Adelson’s Push

Sheldon Adelson’s Republican Roulette: Can Online Gambling Be Banned?

Casino mogul Sheldon Adelson sank $150 million into GOP efforts in 2012, but his new uphill battle to ban Internet gambling pits him against many Republicans—including Chris Christie.

GOP mega-donor Sheldon Adelson was one of the biggest players in the 2012 Republican primary, bankrolling much of Newt Gingrich’s presidential bid, giving Mitt Romney’s PAC $20 million, and eventually donating nearly $150 million to GOP candidates and causes. But Adelson’s newest lobbying effort to ban Internet gambling puts him at odds with at least four Republicans with 2016 presidential aspirations and threatens to supercharge the GOP family feud with all the drama of a high stakes poker match.

According to a report in The Washington Post, Adelson is planning a multi-front war to stop online betting, which is now legal in Nevada and Delaware, and will begin in New Jersey next week. In January, Adelson reportedly will launch the Coalition to Stop Internet Gambling, a public campaign to convince Congress and states to ban all forms of online gaming.

“What Mr. Adelson is trying to do is cut off progress at the state level by enacting a federal prohibition,” says John Pappas, executive director of the Poker Players Alliance in Washington. Pappas says Adelson likely faces an uphill battle to get Congress to move on Internet gaming legislation after years of inaction. “But we certainly aren’t discounting this effort. Sheldon is very influential, powerful, and has the resources to push this very hard.”

Adelson’s resources are estimated to be more than $20 billion, derived largely from the casinos he operates in Las Vegas and Macao. But Adelson says the gambling that happens in full view in his casinos quickly becomes dangerous, especially for children, when the games move out of sight and to the Internet. In an op-ed in Forbes magazine, Adelson called the ability to place bets online “a toxin,” “fool’s gold,” and “a societal train wreck waiting to happen.” At least a dozen more states will consider adopting online gaming next year.

When Adelson takes his case to state houses and Capitol Hill, he’ll certainly find support in religious conservative circles and among a select group of conservative legislators, including Reps. Frank Wolf (R-VA) and Bob Goodlatte (R-VA), the chairman of the House Judiciary Committee, who have long opposed Internet gaming.

But Adelson also can expect a buzz saw of opposition from some of the fastest-rising leaders in the GOP, including superstar governors Chris Christie in New Jersey and Brian Sandoval in Nevada. Both men are much discussed as potential presidential material and signed laws legalizing Internet gambling in their states as a way to pump revenue and jobs into struggling resorts.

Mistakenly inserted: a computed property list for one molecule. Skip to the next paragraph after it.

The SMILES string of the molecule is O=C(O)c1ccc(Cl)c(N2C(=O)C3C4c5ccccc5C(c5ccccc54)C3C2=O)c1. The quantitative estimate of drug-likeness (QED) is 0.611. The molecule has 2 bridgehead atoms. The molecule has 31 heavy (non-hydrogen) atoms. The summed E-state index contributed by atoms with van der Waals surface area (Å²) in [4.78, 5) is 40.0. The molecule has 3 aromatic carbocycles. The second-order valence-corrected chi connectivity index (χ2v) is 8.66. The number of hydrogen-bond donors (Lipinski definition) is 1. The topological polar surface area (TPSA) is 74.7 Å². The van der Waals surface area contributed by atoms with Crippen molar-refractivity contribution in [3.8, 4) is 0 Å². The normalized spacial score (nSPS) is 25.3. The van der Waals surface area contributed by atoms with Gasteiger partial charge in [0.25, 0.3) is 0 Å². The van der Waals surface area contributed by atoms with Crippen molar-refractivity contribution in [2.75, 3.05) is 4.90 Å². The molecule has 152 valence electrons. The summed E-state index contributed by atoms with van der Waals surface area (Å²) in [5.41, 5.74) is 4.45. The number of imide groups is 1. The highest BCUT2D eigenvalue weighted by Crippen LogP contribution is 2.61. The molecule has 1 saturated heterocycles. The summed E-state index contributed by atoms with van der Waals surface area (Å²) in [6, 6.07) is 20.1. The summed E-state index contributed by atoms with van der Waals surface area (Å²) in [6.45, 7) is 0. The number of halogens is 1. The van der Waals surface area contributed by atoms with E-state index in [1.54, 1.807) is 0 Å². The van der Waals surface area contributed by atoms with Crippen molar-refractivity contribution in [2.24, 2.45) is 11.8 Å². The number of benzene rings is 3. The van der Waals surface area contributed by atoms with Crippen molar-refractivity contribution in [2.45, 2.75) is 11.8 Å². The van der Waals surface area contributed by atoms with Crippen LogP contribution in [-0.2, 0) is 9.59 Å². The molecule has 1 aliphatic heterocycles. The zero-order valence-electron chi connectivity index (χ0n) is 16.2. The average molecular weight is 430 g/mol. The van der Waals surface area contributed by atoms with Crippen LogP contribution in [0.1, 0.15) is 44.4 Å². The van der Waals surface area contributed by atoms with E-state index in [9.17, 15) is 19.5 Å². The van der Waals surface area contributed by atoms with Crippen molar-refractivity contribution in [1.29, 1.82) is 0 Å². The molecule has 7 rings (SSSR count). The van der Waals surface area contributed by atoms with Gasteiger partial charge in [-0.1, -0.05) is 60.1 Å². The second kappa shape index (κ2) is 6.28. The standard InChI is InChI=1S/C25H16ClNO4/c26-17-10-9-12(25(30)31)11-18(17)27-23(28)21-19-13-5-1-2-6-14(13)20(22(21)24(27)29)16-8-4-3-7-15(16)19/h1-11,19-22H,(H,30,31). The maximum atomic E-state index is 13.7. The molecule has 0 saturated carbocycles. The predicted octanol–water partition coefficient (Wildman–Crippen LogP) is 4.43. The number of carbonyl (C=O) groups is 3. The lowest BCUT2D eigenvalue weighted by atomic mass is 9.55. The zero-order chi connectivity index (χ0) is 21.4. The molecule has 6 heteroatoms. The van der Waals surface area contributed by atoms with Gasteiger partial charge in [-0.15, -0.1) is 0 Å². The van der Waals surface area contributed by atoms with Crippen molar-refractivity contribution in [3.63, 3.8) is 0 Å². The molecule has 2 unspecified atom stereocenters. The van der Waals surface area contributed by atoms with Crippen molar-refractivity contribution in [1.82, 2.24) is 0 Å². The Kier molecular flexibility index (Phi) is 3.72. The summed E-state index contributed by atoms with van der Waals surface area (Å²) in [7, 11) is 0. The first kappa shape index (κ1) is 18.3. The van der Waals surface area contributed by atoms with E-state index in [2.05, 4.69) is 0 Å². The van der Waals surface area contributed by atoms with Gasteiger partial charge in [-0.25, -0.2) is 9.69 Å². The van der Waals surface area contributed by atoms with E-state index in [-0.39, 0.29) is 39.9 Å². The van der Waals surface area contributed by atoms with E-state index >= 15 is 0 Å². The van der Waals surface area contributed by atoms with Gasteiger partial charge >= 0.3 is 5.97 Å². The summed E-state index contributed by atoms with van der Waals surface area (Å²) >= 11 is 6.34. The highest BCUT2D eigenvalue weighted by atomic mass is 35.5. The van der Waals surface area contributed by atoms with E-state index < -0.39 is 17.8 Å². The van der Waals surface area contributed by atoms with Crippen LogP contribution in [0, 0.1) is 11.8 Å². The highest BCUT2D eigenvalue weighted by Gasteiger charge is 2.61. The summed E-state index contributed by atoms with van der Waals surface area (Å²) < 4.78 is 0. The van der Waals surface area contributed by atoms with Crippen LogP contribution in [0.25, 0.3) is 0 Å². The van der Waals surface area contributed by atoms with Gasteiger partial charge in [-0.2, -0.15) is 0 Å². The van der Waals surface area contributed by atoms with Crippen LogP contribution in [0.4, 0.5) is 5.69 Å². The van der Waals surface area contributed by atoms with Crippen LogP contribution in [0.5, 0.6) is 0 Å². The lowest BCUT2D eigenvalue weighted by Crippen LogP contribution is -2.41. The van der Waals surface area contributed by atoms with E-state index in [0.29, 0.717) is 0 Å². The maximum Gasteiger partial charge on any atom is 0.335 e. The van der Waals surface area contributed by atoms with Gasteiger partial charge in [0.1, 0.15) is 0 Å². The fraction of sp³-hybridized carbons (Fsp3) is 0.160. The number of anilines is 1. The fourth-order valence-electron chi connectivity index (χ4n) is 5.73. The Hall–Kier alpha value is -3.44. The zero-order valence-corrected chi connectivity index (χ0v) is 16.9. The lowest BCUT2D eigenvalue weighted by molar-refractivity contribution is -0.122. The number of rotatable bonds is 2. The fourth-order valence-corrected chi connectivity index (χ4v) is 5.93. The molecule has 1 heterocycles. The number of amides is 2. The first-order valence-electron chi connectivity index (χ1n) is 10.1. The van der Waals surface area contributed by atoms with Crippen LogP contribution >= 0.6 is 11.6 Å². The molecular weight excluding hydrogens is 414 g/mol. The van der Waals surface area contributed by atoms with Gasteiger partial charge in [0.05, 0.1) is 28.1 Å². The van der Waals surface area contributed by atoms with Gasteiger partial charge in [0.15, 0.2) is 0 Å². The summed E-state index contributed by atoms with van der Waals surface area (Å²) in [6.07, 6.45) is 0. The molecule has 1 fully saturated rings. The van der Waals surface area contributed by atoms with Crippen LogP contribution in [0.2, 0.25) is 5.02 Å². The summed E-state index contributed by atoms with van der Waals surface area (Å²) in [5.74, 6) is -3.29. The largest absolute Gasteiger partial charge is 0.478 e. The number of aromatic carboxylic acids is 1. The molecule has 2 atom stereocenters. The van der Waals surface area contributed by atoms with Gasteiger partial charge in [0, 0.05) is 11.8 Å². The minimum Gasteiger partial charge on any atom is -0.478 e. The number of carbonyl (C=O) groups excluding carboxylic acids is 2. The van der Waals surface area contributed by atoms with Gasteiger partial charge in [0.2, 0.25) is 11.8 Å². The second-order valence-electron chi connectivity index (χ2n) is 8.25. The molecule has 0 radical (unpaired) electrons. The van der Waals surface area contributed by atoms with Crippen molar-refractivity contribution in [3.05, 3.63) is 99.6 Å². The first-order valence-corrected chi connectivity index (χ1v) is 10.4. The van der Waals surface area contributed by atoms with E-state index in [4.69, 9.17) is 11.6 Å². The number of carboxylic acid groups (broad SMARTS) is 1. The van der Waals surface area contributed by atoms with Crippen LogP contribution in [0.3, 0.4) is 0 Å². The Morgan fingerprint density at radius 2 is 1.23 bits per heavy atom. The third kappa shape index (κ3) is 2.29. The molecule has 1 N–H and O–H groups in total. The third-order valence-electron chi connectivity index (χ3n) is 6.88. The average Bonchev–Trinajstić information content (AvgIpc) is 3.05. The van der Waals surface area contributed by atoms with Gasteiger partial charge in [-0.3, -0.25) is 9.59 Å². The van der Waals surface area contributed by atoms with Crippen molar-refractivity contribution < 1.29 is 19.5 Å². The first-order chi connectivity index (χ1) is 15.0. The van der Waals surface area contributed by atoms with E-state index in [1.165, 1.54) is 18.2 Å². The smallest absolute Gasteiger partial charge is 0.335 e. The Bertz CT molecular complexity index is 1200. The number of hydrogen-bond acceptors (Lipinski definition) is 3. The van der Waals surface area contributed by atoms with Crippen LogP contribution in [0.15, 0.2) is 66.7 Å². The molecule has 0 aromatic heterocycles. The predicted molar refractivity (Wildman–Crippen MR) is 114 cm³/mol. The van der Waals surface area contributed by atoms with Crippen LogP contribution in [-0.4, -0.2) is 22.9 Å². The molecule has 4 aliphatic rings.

The rush to embrace online gaming at the state level began at the end of 2011, when the Justice Department reversed a decades-old prohibition in the Wire Act, which passed in the 1960s to regulate sports bets placed over the phone.

Within days of the DoJ decision, states were writing their own bills to help local casinos capture the revenue they said has been going offshore for years. Christie signed the New Jersey bill in February after twice vetoing legislation he said was unconstitutional, lacked taxing authority, or fell short of safeguards. But when he signed the bill this year, he called Internet gambling “a responsible yet exciting option that will make Atlantic City more competitive while also bringing financial benefits to New Jersey as a whole.”

Seeking to beat New Jersey to the punch, Sandoval called an emergency session of his state’s legislature days before New Jersey passed its bill, to green light online gaming in Nevada. Sandoval, who was once the head of the Nevada Gaming Commission, called the online poker bill “critical to our state’s economy” and said it “ensures that we will continue to be the gold standard for gaming regulation.”

Republican support for online gaming also extends to Capitol Hill, where rumored White House hopeful Rep. Peter King (R-NY) has introduced legislation to legalize online gaming at the federal level, and other potential GOP White House suitors, such as Donald Trump, who has called Internet gaming the future of the industry. Trump still owns a stake in two Atlantic City casinos that have been approved for online wagering starting next week.

While Adelson’s move to launch a public coalition will pit him against many in his party, he is already fighting most of the leaders in his own industry by pushing to ban a source of revenue that most casinos say they need to survive. The American Gaming Association, which supports a bill to make online poker legal at the federal level, argues that online gaming already exists through illegal offshore operations that are unregulated and untaxed, and pulling millions of American dollars offshore. “The Internet cannot be forced back into the bottle—nor can market demand,” said Geoff Freeman, AGA president and CEO.

It is impossible to predict how Adelson’s move to stop Internet gaming will play out in Washington and around the country, especially with so many Republican forces moving in the other direction, along with Senate Majority Leader Harry Reid (D-NV), who has been supportive of at least partial legalization of online gaming.

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But with Adelson ++on the record saying he plans to spend more than $300 million in the future on the political candidates and causes he believes in, nobody on Capitol Hill involved in the online gambling battle is ready,